La Boqueria Food Market

When you're hungry, make sure you visit Europe's largest food market. Tourists and locals alike bustle between the stalls selling seafood, bread, meats and fruit, both fresh and dried. The floors are slippy and the noise echoes under the loud tin roof, and you'll be sure to leave full! 


Barcelona is famous (notorious?) for its vivid nightlife. World famous DJs are regulars at the many clubs throughout town. Razzmatazz, Moog and Lolita are among the best of the clubs for elecro dance and for the best retro party tunes you can’t miss Sala Apolo. Housed in a former theatre, you’ve got to head there for their famous “Nasty Monday” – it certainly won’t disappoint! I’ve never seen a club so packed on a Monday, and the night really gets going at about 2am.

Parc de la Ciutadella
This beautiful, lush park is just a short walk from the city centre. Make sure you stop by the beautiful Cascada Fountain, and the Arc de Triomf (Paris isn’t the only one with one of these!) 



Casa Mila 
Casa Mila or La Pedrera is yet another beautiful creation of Gaudí. While the view from the street is gorgeous in itself, the building and rooftop is open to the public.

FC Barcelona is arguably the best soccer team in the world. If you’re lucky enough (and willing to splurge) to be in town during a game, grab a ticket and gape in awe at the almost-100k seating stadium of Camp Nou – and it will be sold out. The stadium is the largest stadium in Europe and one of the largest stadiums in the world.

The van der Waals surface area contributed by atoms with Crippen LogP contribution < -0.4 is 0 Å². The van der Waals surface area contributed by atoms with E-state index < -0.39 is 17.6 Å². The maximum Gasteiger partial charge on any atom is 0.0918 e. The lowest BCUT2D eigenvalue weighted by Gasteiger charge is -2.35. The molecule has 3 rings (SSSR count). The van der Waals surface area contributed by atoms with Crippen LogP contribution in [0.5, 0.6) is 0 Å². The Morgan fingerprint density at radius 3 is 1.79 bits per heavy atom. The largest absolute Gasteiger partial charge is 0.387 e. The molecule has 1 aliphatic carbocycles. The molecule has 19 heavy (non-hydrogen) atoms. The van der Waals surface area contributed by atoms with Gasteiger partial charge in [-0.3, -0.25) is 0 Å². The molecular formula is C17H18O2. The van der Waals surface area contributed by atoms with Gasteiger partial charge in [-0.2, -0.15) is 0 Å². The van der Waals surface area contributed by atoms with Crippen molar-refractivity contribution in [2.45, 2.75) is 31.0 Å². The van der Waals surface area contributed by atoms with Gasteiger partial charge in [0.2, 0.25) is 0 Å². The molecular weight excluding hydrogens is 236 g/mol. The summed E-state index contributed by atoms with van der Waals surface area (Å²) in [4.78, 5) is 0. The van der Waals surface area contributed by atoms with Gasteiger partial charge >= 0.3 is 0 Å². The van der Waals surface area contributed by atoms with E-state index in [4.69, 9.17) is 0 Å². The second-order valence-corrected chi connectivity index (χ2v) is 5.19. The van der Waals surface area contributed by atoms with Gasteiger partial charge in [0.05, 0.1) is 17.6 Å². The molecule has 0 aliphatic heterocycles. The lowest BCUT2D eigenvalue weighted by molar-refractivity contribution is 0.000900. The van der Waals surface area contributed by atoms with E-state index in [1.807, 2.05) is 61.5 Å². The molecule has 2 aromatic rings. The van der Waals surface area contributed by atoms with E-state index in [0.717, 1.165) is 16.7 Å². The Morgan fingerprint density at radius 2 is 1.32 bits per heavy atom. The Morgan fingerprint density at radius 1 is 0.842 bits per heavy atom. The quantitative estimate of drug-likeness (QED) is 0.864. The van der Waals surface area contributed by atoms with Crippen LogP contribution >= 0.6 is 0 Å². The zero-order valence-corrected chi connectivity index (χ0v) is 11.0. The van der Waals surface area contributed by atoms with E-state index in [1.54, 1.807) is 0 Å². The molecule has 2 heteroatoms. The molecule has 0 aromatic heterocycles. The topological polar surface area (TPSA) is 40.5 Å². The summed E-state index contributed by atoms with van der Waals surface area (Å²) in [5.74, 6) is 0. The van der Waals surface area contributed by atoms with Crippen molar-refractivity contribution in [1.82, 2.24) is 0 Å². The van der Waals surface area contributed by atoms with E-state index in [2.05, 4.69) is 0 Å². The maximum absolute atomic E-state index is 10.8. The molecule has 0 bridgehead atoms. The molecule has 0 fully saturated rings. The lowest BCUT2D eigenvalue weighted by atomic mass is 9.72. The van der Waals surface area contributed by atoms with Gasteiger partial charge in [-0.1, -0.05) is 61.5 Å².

Barceloneta in Ciutat Vella
Head to the streets of Barceloneta in Ciutat Vella district – this area is filled with tapas bars, restaurants and shops, and it’s great to just walk around and take in the atmosphere. This area is lively with something always going on!


Somorrostro Beach is located right next to the city and definitely the most popular with tourists. There’s plenty of action to find here, with locals playing soccer games, sunburnt tourists roasting in the sun, and venders selling souvenirs, food and even fresh mojitos. The sand was actually shipped in from Egypt in preparation for the 1992 Olympics!

If you’re wanting something a little more low key, Sitges Beach is situated just outside of Barcelona. You will need to catch a train from Sants Station, however it is definitely worth it to escape the crowds.